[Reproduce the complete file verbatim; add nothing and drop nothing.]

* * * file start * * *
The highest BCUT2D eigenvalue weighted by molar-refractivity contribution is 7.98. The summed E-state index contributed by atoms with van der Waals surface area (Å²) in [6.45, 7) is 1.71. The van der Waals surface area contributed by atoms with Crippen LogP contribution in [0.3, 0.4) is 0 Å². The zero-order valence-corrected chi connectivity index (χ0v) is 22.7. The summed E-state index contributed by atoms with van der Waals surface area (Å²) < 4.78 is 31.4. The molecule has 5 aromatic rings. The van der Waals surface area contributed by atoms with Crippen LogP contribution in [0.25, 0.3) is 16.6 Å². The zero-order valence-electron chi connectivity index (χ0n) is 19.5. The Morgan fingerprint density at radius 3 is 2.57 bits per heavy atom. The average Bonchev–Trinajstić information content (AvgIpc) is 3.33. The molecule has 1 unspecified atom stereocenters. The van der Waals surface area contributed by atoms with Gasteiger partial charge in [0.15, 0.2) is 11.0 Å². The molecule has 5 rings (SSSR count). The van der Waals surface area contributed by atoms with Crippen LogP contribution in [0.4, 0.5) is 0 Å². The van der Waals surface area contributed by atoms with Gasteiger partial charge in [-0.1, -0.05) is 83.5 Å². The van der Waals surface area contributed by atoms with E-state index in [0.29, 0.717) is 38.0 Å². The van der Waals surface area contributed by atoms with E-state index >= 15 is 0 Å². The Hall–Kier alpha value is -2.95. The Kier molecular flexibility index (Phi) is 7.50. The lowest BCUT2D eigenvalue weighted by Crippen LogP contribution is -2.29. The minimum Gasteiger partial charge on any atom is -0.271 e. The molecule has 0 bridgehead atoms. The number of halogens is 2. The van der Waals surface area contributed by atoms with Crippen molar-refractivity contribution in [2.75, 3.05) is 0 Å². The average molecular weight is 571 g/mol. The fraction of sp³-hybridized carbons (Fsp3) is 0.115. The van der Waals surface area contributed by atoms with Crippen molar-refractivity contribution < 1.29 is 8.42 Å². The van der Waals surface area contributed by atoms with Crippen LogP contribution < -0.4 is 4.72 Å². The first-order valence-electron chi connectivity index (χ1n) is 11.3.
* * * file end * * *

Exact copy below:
The highest BCUT2D eigenvalue weighted by molar-refractivity contribution is 7.98. The summed E-state index contributed by atoms with van der Waals surface area (Å²) in [6.45, 7) is 1.71. The van der Waals surface area contributed by atoms with Crippen LogP contribution in [0.3, 0.4) is 0 Å². The zero-order valence-corrected chi connectivity index (χ0v) is 22.7. The summed E-state index contributed by atoms with van der Waals surface area (Å²) < 4.78 is 31.4. The molecule has 5 aromatic rings. The van der Waals surface area contributed by atoms with Crippen LogP contribution in [0.25, 0.3) is 16.6 Å². The zero-order valence-electron chi connectivity index (χ0n) is 19.5. The Morgan fingerprint density at radius 3 is 2.57 bits per heavy atom. The average Bonchev–Trinajstić information content (AvgIpc) is 3.33. The molecule has 1 unspecified atom stereocenters. The van der Waals surface area contributed by atoms with Gasteiger partial charge in [0.15, 0.2) is 11.0 Å². The molecule has 5 rings (SSSR count). The van der Waals surface area contributed by atoms with Crippen LogP contribution in [0.4, 0.5) is 0 Å². The van der Waals surface area contributed by atoms with Gasteiger partial charge in [-0.1, -0.05) is 83.5 Å². The van der Waals surface area contributed by atoms with E-state index in [0.29, 0.717) is 38.0 Å². The van der Waals surface area contributed by atoms with E-state index >= 15 is 0 Å². The Hall–Kier alpha value is -2.95. The Kier molecular flexibility index (Phi) is 7.50. The lowest BCUT2D eigenvalue weighted by Crippen LogP contribution is -2.29. The minimum Gasteiger partial charge on any atom is -0.271 e. The molecule has 0 bridgehead atoms. The number of halogens is 2. The van der Waals surface area contributed by atoms with Crippen molar-refractivity contribution in [2.75, 3.05) is 0 Å². The average molecular weight is 571 g/mol. The fraction of sp³-hybridized carbons (Fsp3) is 0.115. The van der Waals surface area contributed by atoms with Crippen molar-refractivity contribution < 1.29 is 8.42 Å². The van der Waals surface area contributed by atoms with Crippen LogP contribution < -0.4 is 4.72 Å². The first-order valence-electron chi connectivity index (χ1n) is 11.3.